THE thunderous applause that China has become used to has suddenly been drowned by catcalls. Celebration that it had seen the light on climate change turned to condemnation of its spoiling role at Copenhagen. Foreign complaints about the jailing of a human-rights activist and the execution of a mentally disturbed British drug-smuggler recalled the bad old days of hectoring from Western governments. Barack Obama is (at last) due to meet the Dalai Lama, and his government has gone through with the sale of arms to Taiwan. And Google, an internet giant that had been notoriously willing to tailor its services in China to repressive local regulations, has said it may quit the market (see article). Even China’s strongest suit, its booming economy, has been damned. Rather than cheering China’s success in shrugging off the “Great Recession” of 2009, some analysts say China’s prosperity comes at the expense of the rest of the world and claim that, anyway, it is heading for a crash. One describes it as “Dubai times 1,000, or worse”.  Continue Reading…

Treasury Bills and the Budget Deficits: A Review of Financial Markets

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Published on Global Researcch.ca, by Bob Chapman, January 19, 2010.

(picked in the midst of a long text): … Americans want to blame everyone else for their problems when the culprit is their government and those who control that government, the wealthy on Wall Street, in banking and corporate America.

The ruling class is now so arrogant that they ignore our constitution, ruled by Executive Order or by a bought and paid for congress. As a consequence our country is insolvent and the rich have most of the wealth. That is why we forecast an official devaluation and default on debt and the failure of the FDICA over the next 1-1/2 years. The financial sector can make the economy do anything it wants, it owns Washington. America is the victim of a coup, a financial coup, that we have been writing and talking about for 50 years.  Continue Reading…

US-Trendforscher Gerald Celente: Der Crash von 2010

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Aus dem Kopp-Verlag, von Brigitte Hamann, 17.01.2010.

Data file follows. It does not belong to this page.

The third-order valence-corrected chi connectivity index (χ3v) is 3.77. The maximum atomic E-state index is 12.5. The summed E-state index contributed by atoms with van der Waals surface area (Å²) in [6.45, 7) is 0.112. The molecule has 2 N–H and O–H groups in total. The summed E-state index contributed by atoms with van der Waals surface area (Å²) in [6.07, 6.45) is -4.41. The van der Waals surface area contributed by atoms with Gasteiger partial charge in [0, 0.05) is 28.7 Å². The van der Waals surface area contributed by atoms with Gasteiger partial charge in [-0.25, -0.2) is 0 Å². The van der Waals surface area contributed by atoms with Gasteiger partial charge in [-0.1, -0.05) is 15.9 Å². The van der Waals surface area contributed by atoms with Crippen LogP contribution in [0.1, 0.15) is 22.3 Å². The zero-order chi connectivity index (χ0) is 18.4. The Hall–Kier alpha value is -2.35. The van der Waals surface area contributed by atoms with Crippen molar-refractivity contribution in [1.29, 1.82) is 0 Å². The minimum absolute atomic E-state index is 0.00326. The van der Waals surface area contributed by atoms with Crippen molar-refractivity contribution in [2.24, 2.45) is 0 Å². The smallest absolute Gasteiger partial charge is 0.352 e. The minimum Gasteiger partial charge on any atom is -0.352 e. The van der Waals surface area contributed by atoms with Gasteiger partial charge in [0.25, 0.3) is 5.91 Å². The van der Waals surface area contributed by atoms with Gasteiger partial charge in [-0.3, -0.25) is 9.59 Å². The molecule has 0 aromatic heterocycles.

Verlässliche Prognosen sind wir von dem erfolgreichsten Trendforscher inzwischen gewöhnt. Bereits 2004 hatte Gerald Celente den Beginn der »Großen Rezession« in der Winterausgabe des Trends Jounal® für 2007 vorhergesagt.* Münden werde diese Große Rezession in einem »Economic 9/11«, in der »Panik von ›08‹«, das progostizierte Celente im Dezember 2007. Seine Prognose zum »Kollaps von ›09‹« markierte den Crash der Börsen und die Katastrophen der »too-big-to-fail«, die mit enormen Kapitalaufwand über Wasser gehalten wurden. Nun spricht Gerald Celente vom »Breaking Point 2010«, der Sollbruchstelle, an der der eigentliche große Kollaps stattfinden wird … //

… Welche Länder und Währungen können überleben?  Continue Reading…

Moving Your Money Can Have a Real Effect on Big Banks

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Published on Global Research.ca, by Washington’s Blog, January 17, 2010.

People have asked whether moving your money from your giant bank to a small community bank or credit union will have any real affect on the too big to fails, given that most of their profits come from speculative investments instead of normal banking deposits.

According to the Nation, the answer is yes:

The cynics either do not understand banking or misunderstand the widespread public anger. Dennis Santiago, [influential bank-rating firm, Institutional Risk Analytics'] CEO and managing director, explained that banks compete fiercely for the “core deposits” provided by individual and small business accounts–this stable money is their preferred base for profitable lending. Take away core deposits, and bankers feel immediate balance-sheet stress. Expand the account base for community banks, and they gain greater stability and greater lending power. “Will moving your money have an effect?” Santiago asked. “And by effect, I don’t mean making a momentary political statement. I mean making a structural difference to the country’s financial system. The answer is yes.”  Continue Reading…